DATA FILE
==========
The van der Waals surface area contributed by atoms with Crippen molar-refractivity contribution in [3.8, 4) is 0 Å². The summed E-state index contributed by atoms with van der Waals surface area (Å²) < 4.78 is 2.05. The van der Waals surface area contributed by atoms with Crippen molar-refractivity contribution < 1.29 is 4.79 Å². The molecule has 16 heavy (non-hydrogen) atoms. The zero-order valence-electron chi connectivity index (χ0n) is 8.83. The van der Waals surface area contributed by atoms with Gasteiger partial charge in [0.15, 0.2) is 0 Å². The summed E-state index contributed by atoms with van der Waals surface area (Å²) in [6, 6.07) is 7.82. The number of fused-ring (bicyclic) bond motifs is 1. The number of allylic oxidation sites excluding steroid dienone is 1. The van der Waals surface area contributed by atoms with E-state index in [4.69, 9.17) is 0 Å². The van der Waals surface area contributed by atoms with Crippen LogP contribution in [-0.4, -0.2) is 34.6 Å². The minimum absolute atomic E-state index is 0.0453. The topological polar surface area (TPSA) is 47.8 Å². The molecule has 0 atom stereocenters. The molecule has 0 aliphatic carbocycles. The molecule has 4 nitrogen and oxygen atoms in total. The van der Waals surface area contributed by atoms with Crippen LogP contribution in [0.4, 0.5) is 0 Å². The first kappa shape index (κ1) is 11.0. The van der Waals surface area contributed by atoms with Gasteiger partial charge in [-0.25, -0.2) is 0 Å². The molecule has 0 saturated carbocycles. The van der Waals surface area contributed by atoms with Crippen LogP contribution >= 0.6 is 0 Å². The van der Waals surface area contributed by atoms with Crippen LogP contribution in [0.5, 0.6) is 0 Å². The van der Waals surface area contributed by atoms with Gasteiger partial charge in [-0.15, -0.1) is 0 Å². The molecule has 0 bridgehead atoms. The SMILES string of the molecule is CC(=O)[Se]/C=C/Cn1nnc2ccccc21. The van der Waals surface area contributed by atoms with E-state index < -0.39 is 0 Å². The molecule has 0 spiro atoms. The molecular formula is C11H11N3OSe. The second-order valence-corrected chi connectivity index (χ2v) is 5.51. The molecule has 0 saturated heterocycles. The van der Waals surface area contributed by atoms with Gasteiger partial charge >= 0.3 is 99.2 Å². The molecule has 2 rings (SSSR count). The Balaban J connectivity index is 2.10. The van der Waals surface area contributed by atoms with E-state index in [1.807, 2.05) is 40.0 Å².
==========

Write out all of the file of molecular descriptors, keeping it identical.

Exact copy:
The van der Waals surface area contributed by atoms with Crippen molar-refractivity contribution in [3.8, 4) is 0 Å². The summed E-state index contributed by atoms with van der Waals surface area (Å²) < 4.78 is 2.05. The van der Waals surface area contributed by atoms with Crippen molar-refractivity contribution < 1.29 is 4.79 Å². The molecule has 16 heavy (non-hydrogen) atoms. The zero-order valence-electron chi connectivity index (χ0n) is 8.83. The van der Waals surface area contributed by atoms with Gasteiger partial charge in [0.15, 0.2) is 0 Å². The summed E-state index contributed by atoms with van der Waals surface area (Å²) in [6, 6.07) is 7.82. The number of fused-ring (bicyclic) bond motifs is 1. The number of allylic oxidation sites excluding steroid dienone is 1. The van der Waals surface area contributed by atoms with E-state index in [4.69, 9.17) is 0 Å². The van der Waals surface area contributed by atoms with Crippen LogP contribution in [-0.4, -0.2) is 34.6 Å². The minimum absolute atomic E-state index is 0.0453. The topological polar surface area (TPSA) is 47.8 Å². The molecule has 0 atom stereocenters. The molecule has 0 aliphatic carbocycles. The molecule has 4 nitrogen and oxygen atoms in total. The van der Waals surface area contributed by atoms with Crippen LogP contribution in [0.4, 0.5) is 0 Å². The first kappa shape index (κ1) is 11.0. The van der Waals surface area contributed by atoms with Gasteiger partial charge in [-0.25, -0.2) is 0 Å². The molecule has 0 saturated carbocycles. The van der Waals surface area contributed by atoms with Crippen LogP contribution >= 0.6 is 0 Å². The van der Waals surface area contributed by atoms with Crippen LogP contribution in [0.5, 0.6) is 0 Å². The van der Waals surface area contributed by atoms with Gasteiger partial charge in [-0.15, -0.1) is 0 Å². The molecule has 0 bridgehead atoms. The SMILES string of the molecule is CC(=O)[Se]/C=C/Cn1nnc2ccccc21. The van der Waals surface area contributed by atoms with E-state index < -0.39 is 0 Å². The molecule has 0 spiro atoms. The molecular formula is C11H11N3OSe. The second-order valence-corrected chi connectivity index (χ2v) is 5.51. The molecule has 0 saturated heterocycles. The van der Waals surface area contributed by atoms with Gasteiger partial charge >= 0.3 is 99.2 Å². The molecule has 2 rings (SSSR count). The Balaban J connectivity index is 2.10. The van der Waals surface area contributed by atoms with E-state index in [1.807, 2.05) is 40.0 Å².